Why did speakers used to make a strange noise when a phone is about to receive a message? Also, why that doesn’t happen as often now (little to no instances)?
Any metal wire can act as an antenna and pick up radio signals. It just so happens that older phones used a radio frequency that speaker amplifiers are good at picking up, so they would and so you could hear your phone’s radio data.
Modern phones use different frequencies (due to much higher data speeds) so it’s no longer the correct frequency for speakers to pick up.
Your phone sends out radio waves like a radio station and your wires are acting like an antenna as everyone is saying.
A big reason you don’t hear it anymore is because of shielding like people say and different frequencies, but the major reason you probably don’t notice is that most speakers nowadays have cables that are sending a digital signal. Sending 0’s and 1’s where your minor interference via radio signals gets filtered out.
When a signal is analog the extremely small amount of interference becomes audible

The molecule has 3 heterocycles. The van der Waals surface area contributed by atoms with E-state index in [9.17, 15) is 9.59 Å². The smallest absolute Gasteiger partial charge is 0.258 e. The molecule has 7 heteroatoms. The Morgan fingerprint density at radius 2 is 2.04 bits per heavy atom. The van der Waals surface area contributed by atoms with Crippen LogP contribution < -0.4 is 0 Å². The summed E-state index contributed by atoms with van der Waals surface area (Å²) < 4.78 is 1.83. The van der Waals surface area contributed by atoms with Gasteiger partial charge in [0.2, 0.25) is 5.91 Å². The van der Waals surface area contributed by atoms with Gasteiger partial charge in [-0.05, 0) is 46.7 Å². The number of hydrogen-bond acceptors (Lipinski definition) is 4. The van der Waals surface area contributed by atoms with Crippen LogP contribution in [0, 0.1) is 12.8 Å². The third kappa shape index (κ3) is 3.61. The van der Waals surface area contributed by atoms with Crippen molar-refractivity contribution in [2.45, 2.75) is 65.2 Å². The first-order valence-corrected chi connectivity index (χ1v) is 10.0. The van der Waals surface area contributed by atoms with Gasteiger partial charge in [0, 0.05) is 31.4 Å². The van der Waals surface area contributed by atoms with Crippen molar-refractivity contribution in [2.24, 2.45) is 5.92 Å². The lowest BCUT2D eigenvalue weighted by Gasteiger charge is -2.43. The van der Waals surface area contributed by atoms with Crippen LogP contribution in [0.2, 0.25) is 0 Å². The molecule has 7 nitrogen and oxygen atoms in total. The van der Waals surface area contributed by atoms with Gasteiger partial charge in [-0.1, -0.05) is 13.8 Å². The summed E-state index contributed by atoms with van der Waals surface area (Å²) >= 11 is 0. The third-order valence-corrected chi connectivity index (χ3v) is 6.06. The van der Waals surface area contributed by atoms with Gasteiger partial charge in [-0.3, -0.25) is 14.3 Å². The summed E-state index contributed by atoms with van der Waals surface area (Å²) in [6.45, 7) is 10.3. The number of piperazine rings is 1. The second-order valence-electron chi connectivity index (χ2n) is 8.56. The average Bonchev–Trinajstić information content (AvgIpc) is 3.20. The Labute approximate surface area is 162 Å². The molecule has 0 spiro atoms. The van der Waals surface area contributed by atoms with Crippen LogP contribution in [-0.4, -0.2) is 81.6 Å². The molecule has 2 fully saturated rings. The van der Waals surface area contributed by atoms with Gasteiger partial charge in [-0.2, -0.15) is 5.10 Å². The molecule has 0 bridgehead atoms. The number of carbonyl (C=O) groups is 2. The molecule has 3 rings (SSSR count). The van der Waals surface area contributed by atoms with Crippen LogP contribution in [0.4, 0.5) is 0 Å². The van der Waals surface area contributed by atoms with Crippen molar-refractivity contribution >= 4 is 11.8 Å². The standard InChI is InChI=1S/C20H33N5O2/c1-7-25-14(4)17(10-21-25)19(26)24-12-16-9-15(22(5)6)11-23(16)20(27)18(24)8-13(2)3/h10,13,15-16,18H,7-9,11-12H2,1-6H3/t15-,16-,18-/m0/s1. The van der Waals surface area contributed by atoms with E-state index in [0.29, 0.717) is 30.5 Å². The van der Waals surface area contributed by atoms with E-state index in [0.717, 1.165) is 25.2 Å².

I normally have a USB cable that sends a digital signal to a sound system, I had to switch to using 3.5mm (aux) output for my PC and that cable has a ton of interference with my phone, which gets amplified before being sent to my headphones. The USB digital signal doesn’t have this issue.
The same way your TV doesn’t go out during a snowstorm anymore, technology has changed and interference like that isn’t an issue for modern methods of transmitting data.
Fun fact: if you put your phone on top of a tube amplifier you’ll still get this noise. It’s not as strong as it was say 10 years ago, but it’s still there.
It wasn’t the speakers themselves, but rather the amplifier. First of all, back then the frequency phones used to operate at was different (900MHz) and fixed. That particular signal would interfere with the audio signal the amplifier was, well, amplifying.
Your phone is not constantly emitting a signal. That would drain the battery and keep the bandwidths busy. Instead, once it’s registered with a tower, it stays put until that tower emits a signal seeking your phone. So whenever a text message would be received, your phone would “wake up” and confirm its presence to the network in order to receive the message. Also, the interference was also present during calls, but the text message had a specific pattern. If you held your phone next to an amplifier during a call, you’d hear a constant sound.
Nowadays, phones operate on a multitude of bandwidths. Furthermore, newer audio equipment is shielded against intereference, as older equipment was designed before mobile phones were as popular.